Sunday, June 23, 2013

Taking Aim
From the Library of Congress
I have been on Geneablogger auto-pilot for many, many months. Years, even.

But the lovely sharing of her grandmother's photo album by my husband's aunt last month, inspired me to at least pay it forward and share the family photos she let me copy. Grandma Bonnel's photo album is slowly going public. Simple posts. Not much research involved, but it has gotten me back into devoting some time to family history. And doing some very light blog reading. I miss having the time to devote an hour, often more, to reading and examining what other Geneabloggers are producing.

Those posts I have read provoked deep, deep thoughts while editing and shooting Grandma Bonnel's photos into the world. Contemplating my navel, as my father calls it. James Tanner had me in a bit of a snit with his post Time Constraints. Frankly, I agree with most of his points. But Tanner, who seems to operate as a blogger provocateur, did prompt a defensive reaction with his call to action,
"Let's jointly craft museum quality research rather than throw-away, disposable research that will have to be redone in the future by someone else (like me)."
Whatever I am doing here, it ain't museum quality research. I don't have as much constrained time, nor am I as disciplined, as he. And I regret that. That knowledge prompts my educational wish-list (another contemplating my navel blog post). Much of which falls by the wayside when those darling living folks I am related to worm their way back into my consciousness.

An aside to ward off howls from my kin. I adore my family and am blessed to be closely connected to many of them. They are not in any way burdensome. But my brain has a limited capacity. When I am enjoying them, I am not researching, scanning or producing anything worth preserving. Beyond memories.

Saturday I read a post by one of my Hungarian researcher blogger buddies, Zen & the Art of Genealogical Maintenance. Magda took a hard look at her own work and came to three conclusions.
"1 ) Less is more
 2 ) Don't be a genealogical hoarder
 3) Keep it simple."
I'll never be a minimalist anything. But her second and third conclusions resonated with me. And reminded me of why I began blogging and why I returned. I love research. I've done some pretty good bits over the years and am proud of them. But my genealogical mission is not research.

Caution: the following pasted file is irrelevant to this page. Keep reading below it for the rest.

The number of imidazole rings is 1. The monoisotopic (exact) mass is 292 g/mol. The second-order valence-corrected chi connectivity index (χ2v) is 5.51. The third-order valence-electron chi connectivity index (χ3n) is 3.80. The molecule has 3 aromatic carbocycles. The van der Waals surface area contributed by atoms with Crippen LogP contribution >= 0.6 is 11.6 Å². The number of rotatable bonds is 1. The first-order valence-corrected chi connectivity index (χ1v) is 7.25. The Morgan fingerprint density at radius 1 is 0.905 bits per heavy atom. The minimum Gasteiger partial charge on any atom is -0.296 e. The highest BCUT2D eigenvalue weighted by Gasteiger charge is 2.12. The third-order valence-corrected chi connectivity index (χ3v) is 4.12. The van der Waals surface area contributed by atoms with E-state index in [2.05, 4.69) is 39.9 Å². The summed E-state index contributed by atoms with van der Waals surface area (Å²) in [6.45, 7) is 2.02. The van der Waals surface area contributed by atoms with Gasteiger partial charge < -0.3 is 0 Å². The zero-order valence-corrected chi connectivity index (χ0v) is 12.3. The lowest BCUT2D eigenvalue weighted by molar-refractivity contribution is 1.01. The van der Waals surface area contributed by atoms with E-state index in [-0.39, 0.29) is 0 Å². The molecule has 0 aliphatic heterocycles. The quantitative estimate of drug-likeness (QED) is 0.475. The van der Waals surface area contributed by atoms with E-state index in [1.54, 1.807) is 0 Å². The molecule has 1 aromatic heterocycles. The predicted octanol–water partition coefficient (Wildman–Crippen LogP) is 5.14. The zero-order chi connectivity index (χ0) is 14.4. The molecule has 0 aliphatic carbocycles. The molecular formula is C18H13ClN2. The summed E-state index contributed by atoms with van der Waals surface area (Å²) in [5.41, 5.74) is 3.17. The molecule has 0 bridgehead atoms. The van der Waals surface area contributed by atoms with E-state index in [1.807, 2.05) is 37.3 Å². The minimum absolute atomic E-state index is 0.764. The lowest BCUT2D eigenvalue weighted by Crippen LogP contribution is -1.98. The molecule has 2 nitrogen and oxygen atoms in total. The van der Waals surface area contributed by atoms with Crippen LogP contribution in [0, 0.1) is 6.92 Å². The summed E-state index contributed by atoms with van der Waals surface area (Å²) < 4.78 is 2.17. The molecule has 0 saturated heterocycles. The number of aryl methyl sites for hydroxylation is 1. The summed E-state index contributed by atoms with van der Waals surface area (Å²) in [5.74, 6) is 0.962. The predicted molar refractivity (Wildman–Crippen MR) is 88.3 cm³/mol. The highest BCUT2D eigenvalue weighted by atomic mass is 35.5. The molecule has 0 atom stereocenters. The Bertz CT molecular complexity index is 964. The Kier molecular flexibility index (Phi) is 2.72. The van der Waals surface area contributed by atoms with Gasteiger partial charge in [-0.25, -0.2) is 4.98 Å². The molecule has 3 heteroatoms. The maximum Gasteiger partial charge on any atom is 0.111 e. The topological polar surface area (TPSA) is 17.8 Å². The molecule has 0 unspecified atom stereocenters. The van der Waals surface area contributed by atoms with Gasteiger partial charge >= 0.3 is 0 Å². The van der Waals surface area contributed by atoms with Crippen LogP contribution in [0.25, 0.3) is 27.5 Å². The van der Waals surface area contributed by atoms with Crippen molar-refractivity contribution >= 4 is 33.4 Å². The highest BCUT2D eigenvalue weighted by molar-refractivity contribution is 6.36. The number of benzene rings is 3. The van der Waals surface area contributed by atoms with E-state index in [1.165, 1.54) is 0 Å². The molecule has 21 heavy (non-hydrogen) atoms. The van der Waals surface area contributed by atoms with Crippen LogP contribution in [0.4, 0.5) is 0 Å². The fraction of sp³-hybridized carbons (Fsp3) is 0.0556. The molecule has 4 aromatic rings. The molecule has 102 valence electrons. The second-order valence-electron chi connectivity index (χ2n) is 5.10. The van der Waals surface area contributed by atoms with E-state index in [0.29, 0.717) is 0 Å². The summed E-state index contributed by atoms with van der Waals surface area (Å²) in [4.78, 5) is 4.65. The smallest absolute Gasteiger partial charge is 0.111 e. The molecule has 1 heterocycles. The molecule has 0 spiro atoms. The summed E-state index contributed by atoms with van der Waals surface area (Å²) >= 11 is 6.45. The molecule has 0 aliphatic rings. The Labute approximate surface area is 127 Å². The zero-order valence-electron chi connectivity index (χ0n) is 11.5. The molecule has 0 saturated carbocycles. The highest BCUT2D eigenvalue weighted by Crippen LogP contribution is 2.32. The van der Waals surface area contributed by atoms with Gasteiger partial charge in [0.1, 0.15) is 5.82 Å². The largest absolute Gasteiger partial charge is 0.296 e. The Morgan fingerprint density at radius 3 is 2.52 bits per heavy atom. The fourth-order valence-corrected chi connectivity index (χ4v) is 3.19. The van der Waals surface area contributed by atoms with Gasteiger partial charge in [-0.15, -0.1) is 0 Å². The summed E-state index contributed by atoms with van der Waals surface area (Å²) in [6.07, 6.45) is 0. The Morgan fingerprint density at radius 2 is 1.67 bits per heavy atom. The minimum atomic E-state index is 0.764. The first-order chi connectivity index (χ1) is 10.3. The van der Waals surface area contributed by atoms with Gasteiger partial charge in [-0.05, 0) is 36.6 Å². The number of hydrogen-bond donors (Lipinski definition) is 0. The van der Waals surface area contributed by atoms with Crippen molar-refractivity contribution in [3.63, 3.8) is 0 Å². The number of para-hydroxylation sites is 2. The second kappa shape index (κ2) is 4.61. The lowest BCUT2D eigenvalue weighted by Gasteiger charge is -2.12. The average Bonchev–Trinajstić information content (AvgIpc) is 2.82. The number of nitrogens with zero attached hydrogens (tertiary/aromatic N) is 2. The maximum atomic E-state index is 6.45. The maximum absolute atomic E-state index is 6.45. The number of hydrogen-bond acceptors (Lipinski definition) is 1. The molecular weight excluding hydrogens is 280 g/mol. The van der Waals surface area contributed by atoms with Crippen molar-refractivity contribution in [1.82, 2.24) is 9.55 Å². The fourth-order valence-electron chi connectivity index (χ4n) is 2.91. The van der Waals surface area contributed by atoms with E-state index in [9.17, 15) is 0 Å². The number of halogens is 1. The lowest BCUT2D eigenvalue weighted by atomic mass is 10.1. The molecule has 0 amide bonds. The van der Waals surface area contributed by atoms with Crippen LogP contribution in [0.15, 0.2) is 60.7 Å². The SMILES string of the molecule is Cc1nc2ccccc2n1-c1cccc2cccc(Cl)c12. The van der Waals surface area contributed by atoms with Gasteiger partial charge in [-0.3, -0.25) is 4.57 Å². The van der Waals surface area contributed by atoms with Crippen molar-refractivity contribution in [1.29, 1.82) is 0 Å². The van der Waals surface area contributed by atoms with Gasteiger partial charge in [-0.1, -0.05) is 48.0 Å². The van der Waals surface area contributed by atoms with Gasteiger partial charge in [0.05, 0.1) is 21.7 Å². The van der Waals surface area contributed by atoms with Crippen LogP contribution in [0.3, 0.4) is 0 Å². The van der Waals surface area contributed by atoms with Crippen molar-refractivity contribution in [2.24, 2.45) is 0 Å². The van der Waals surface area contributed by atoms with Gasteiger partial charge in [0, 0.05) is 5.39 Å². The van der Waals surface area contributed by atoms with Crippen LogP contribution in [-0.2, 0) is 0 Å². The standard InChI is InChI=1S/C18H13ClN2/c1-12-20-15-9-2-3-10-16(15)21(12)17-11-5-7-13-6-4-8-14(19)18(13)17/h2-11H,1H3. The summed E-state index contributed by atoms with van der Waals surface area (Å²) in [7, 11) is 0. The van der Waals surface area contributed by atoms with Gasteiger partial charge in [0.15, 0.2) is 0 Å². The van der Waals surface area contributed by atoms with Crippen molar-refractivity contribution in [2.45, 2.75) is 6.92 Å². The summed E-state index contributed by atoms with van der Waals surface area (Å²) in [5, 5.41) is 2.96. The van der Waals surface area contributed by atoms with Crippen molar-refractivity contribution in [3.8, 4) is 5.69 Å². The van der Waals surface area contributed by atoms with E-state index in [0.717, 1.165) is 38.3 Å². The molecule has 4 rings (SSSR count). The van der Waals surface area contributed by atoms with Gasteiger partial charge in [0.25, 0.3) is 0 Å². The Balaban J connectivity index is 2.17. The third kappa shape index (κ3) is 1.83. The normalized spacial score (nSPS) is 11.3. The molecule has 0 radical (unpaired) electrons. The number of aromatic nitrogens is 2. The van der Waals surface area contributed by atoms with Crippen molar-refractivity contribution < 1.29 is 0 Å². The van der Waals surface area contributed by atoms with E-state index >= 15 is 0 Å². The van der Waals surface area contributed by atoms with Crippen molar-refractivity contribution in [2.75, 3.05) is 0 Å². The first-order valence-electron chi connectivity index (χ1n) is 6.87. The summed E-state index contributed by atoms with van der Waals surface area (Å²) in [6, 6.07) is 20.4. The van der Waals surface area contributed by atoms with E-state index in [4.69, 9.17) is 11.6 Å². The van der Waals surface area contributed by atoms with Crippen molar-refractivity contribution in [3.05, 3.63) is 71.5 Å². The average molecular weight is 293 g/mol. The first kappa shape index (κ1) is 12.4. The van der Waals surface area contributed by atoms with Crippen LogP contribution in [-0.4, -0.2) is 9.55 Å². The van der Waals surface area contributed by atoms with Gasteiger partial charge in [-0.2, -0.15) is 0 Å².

My mission is examining, culling and then sharing the thousands of photographs, letters, documents and earlier research that I have inherited. I have made no attempt to truly research each family. I have had hundreds of families handed down to me. Others will have to do that. I am sharing the research I have been given, after validating it as best I can using online resources. I am scanning and sharing photographs and documents that do not appear to be available elsewhere. That's it. Someone else will have to take the material and turn it into genealogical art. I hope they do. I just want to get it out "there".

Ready. Aim. Fire.


  1. Susan, I am totally with you here. My ancestors don't live in a museum, either--nor does their interpretive historical record.

    My mission is much the same as yours. And that is fine. Not every archaeologist is suited to take her discovery from unearthing the bones to polishing the finishing touches on the museum display.

    You and I may be part of a cadre of researchers breaking new ground by posting online first-line discoveries to which no one else has yet had access. It is okay to be the one who digs it up and puts it out there for others to continue the work.

  2. It comes down to intent and purpose, Susan. No one else can or should dictate the intent of your blog or how you spend your time in family history or any other area of your life. Only you can choose your mission and have it be successful. I say hooray for you to know your area of expertise, your interests, and what you can do with the time and resources you have. I'm just pleased to see you blogging again!

  3. I inherited some detailed notes and some scraps of paper with phrases on them from my family. They proved to be so valuable to me. By that standard, I know the much more detailed records I'm leaving my family will serve as a great basis for them to create "museum quality research." Let them know the pleasure of the hunt.

    Glad to see you enjoying your grandson -- that is his BEST chance of being interested in his family history.


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